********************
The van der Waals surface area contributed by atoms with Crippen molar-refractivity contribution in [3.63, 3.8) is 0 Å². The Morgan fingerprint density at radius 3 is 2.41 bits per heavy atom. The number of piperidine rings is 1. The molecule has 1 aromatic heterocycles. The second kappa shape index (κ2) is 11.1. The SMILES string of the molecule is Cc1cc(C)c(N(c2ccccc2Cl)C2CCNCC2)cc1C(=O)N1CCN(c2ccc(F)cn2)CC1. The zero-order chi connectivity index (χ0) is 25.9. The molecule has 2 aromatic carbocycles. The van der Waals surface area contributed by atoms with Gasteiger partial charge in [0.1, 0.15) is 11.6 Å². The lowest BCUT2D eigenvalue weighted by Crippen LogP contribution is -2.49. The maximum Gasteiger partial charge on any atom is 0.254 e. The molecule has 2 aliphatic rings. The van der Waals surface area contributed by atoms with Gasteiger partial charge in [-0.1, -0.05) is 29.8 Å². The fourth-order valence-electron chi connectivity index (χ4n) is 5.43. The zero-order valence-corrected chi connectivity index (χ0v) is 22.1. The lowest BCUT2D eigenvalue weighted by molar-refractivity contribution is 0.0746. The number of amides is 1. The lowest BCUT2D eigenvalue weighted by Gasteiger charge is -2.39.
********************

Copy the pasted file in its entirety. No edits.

The van der Waals surface area contributed by atoms with Crippen molar-refractivity contribution in [3.63, 3.8) is 0 Å². The Morgan fingerprint density at radius 3 is 2.41 bits per heavy atom. The number of piperidine rings is 1. The molecule has 1 aromatic heterocycles. The second kappa shape index (κ2) is 11.1. The SMILES string of the molecule is Cc1cc(C)c(N(c2ccccc2Cl)C2CCNCC2)cc1C(=O)N1CCN(c2ccc(F)cn2)CC1. The zero-order chi connectivity index (χ0) is 25.9. The molecule has 2 aromatic carbocycles. The van der Waals surface area contributed by atoms with Gasteiger partial charge in [0.1, 0.15) is 11.6 Å². The lowest BCUT2D eigenvalue weighted by Crippen LogP contribution is -2.49. The maximum Gasteiger partial charge on any atom is 0.254 e. The molecule has 2 aliphatic rings. The van der Waals surface area contributed by atoms with Gasteiger partial charge in [-0.1, -0.05) is 29.8 Å². The fourth-order valence-electron chi connectivity index (χ4n) is 5.43. The zero-order valence-corrected chi connectivity index (χ0v) is 22.1. The lowest BCUT2D eigenvalue weighted by molar-refractivity contribution is 0.0746. The number of amides is 1. The lowest BCUT2D eigenvalue weighted by Gasteiger charge is -2.39.